This case is primarily important because it conforms with 5th circuit law concerning the "Single Sentence Rule." As the case states "The single sentence rule instructs that whether to treat multiple prior sentences as a single sentence depends on whether they were separated by an intervening arrest, charged in the same instrument, or imposed on the same day;"

Vicente Cuevas-Lopez was sentenced for attempted illegal reentry after deportation in violation of 8 U.S.C. § 1326. Cuevas-Lopez, who is a citizen of Mexico, was ordered deported from the United States in 2004, and also deported several times between 2004 and 2015. Generally, sentence enhancements in federal cases are awarded for prior criminal convictions. Vicente Cuevas-Lopez was arrested on November 3, 2007 for two felony burglaries. The first burglary was reported on November 1, 2007, and the second was committed on November 3, 2007.

The Arizona felony conviction for the two burglaries included a 3.5 years in prison for each offense, and ordered to run consecutively, for a total of 7.0 years (and thus resulted in a cumulative sentence that was five years or more).  This aggregated seven-year sentence triggered the ten-level enhancement under Sentencing Guidelines § 2L1.2(b)(3)(A). Vicente Cuevas-Lopez' criminal category of 5 caused the cumulative potential sentence to have a range of 37 to 46 months instead of 30 to 37 months which would have been the case without the cumulative effect. The average difference of the ranges would have been (41.5-33.5)/2 =  8 months, which is the effect of the "Single Sentence Rule."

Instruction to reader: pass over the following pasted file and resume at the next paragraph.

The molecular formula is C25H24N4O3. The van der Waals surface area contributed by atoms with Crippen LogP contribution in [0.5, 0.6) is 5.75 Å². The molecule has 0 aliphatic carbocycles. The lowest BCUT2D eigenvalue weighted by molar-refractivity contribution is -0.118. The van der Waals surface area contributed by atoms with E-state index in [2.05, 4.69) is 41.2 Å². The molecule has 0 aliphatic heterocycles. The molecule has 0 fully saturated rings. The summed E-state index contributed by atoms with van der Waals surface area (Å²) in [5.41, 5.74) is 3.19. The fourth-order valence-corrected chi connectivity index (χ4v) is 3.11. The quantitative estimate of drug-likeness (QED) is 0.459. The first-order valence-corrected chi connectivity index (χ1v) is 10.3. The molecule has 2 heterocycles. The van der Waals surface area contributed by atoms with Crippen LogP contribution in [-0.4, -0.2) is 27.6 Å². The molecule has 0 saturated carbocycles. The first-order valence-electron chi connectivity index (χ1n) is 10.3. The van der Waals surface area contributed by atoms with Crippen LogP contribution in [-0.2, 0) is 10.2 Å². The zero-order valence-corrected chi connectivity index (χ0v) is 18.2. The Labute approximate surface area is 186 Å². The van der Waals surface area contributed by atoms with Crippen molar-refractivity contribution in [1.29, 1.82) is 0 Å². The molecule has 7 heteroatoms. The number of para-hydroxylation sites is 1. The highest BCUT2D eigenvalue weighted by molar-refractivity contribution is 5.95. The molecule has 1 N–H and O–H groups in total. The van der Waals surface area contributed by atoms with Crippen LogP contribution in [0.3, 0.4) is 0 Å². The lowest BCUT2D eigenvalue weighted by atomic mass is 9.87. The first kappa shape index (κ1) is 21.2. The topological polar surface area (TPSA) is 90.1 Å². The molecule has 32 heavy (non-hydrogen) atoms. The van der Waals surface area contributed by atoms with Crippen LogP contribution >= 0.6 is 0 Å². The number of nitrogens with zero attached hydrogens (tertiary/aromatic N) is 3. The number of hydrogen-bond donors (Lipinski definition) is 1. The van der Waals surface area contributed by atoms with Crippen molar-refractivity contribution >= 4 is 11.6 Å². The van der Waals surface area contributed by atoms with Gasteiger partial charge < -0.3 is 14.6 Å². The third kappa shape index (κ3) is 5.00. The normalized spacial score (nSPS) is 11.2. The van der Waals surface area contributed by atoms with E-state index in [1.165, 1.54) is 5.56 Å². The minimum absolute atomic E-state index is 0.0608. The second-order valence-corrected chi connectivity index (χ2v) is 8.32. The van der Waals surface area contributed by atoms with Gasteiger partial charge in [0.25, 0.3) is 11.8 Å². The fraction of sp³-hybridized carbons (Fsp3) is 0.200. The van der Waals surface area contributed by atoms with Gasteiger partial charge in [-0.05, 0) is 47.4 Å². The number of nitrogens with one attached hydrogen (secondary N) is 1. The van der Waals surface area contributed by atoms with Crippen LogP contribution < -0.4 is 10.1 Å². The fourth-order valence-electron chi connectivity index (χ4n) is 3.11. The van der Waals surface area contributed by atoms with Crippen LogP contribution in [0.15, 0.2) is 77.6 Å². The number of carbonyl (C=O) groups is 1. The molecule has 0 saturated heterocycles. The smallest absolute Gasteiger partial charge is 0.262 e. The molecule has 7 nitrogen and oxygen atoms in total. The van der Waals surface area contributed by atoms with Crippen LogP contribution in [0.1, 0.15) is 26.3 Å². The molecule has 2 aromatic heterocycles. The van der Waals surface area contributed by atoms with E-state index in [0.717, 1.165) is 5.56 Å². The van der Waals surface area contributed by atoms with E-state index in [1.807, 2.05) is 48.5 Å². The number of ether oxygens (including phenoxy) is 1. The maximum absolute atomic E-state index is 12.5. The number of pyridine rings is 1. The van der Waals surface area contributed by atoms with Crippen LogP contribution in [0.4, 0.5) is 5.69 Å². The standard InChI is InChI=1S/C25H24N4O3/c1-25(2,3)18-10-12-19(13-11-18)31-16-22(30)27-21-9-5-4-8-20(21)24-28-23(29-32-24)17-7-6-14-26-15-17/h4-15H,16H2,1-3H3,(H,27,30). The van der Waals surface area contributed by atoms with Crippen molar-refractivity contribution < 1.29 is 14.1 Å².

It should be noted that a conviction under 8 U.S.C. § 1326 is capped at 2 years unless other specified crimes (other than an illegal reentry offense) are brought into play.  Repeated 8 U.S.C. § 1326 convictions without interaction with other convictions of other specified crimes (other than an illegal reentry offense) cannot produce a sentence greater than two years. Therefore

Criminal History points in the row of the sentencing table range from 0-13+ such that even under the influence of favorable adjustments, it could take 7 previous convictions for an 8 U.S.C. § 1326 violation to produce a first sentence of 2 years in length. Criminal history points are determined under §4A1.1 of the sentencing guidelines:(a)(1 point for a prior sentence), (b)(2 points for imprisonment from 60 days to one year, or (c)(3 points for imprisonment exceeding 13 months).

Most federal crime rapidly accelerates into significant sentence enhancements with repeated behavior violative of the same crime. 8 U.S.C. § 1326 (illegal reentry offenses) is a general exception.  8 U.S.C. § 1326 excludes offense level enhancements for past felonies for illegal reentry offenses (see U.S. Sentencing Guidelines §2L1.2.(b)(2)).

Accelerated potential  for enhancements (high maximum sentence caps) for re-entry under 8 U.S.C. § 1326 occur for more serious non-reentry past criminal offenses.  Higher maximums include U.S.C. § 1326(b)(1) "three or more misdemeanors involving, drugs, crimes against the person, or both", or  preceded by any (non-aggravated) felony; (maximum is 10 years); or U.S.C. § 1326(b)(2) any aggravated felony; (maximum is 20 years); or U.S.C. § 1326 (b)(3) & (b)(4) for various specified grounds that raise the maximum to 10 years.